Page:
The Fate of the Artist - Eddie Campbell

it hardly reads as something soul-baring enough to deserve a larger audience

Book Review by Ryan Van Winkle | 13 Sep 2006
Eddie Campbell's 'Fate of the Artist' is full of the blah-blah-blah overheard whenever you're unfortunate enough to sit next to two or more middle-aged women at a crowded café. "Oh," one might say, "You should see the state of Leroy's socks." Which is to say that 'Fate of the Artist' is far less pretentious than it sounds.

In fact, compared to the aching, narcissistic graphic novels of artists like Seth, Harvey Pekar and Chester Brown, Campbell comes off mundane and monochrome. The novel is like that cup of tea you have on Sunday morning when the flat is empty and the world lies silent. It's kind of lovely, but nothing to write about. Campbell examines his twee quirks through the eyes of his wife and daughter with game layouts and a readable nonlinear storyline. But it yields a novel about nothing.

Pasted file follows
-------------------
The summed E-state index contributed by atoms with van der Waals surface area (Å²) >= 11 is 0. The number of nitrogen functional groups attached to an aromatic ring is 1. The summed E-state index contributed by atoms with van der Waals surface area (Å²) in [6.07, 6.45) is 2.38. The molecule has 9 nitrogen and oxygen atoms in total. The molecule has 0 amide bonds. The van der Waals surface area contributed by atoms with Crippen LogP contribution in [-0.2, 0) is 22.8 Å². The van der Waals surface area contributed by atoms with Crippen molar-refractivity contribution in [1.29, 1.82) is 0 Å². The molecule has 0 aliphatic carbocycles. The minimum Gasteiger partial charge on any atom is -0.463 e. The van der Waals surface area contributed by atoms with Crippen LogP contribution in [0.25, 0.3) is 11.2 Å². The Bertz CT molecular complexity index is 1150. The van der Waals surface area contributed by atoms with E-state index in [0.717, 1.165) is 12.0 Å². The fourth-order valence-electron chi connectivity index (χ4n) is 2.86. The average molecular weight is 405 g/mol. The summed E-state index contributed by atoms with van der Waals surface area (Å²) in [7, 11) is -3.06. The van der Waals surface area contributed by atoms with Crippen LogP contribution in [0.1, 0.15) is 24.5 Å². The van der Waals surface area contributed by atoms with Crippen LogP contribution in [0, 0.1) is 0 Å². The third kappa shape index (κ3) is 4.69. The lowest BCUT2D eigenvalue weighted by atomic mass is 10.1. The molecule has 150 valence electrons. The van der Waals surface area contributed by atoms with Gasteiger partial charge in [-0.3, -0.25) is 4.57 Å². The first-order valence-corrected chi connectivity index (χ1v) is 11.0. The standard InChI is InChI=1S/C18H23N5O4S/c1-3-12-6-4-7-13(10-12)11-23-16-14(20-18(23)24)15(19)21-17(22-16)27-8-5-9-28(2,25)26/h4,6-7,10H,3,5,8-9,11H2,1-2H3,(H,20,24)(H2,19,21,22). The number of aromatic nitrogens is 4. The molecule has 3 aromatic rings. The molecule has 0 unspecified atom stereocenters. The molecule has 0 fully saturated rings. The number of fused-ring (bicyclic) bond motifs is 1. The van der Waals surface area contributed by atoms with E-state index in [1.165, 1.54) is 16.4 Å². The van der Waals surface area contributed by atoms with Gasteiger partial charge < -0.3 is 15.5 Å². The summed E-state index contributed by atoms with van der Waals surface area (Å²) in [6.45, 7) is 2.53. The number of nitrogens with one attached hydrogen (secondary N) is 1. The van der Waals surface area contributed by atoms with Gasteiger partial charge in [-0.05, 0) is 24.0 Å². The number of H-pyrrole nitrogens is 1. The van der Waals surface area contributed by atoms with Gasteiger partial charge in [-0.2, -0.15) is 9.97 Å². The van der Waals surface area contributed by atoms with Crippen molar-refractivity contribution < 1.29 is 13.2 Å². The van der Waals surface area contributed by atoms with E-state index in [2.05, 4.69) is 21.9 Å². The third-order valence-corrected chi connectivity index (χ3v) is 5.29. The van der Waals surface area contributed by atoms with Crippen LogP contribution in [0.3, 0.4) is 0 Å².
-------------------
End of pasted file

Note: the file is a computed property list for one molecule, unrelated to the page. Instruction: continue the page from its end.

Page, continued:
In the end, the reader is left with the impression of the Artist as a kind of cartooning Larry David. A boob so full of mental bugs and twitches it's hard to believe he gets through a day in ordinary society. While this might make for a comic concept to Campbell's family and friends, it hardly reads as something soul-baring enough to deserve a larger audience. [Ryan Van Winkle]
The Fate of the Artist' is published by First Second. Out Now. Cover Price £7.99.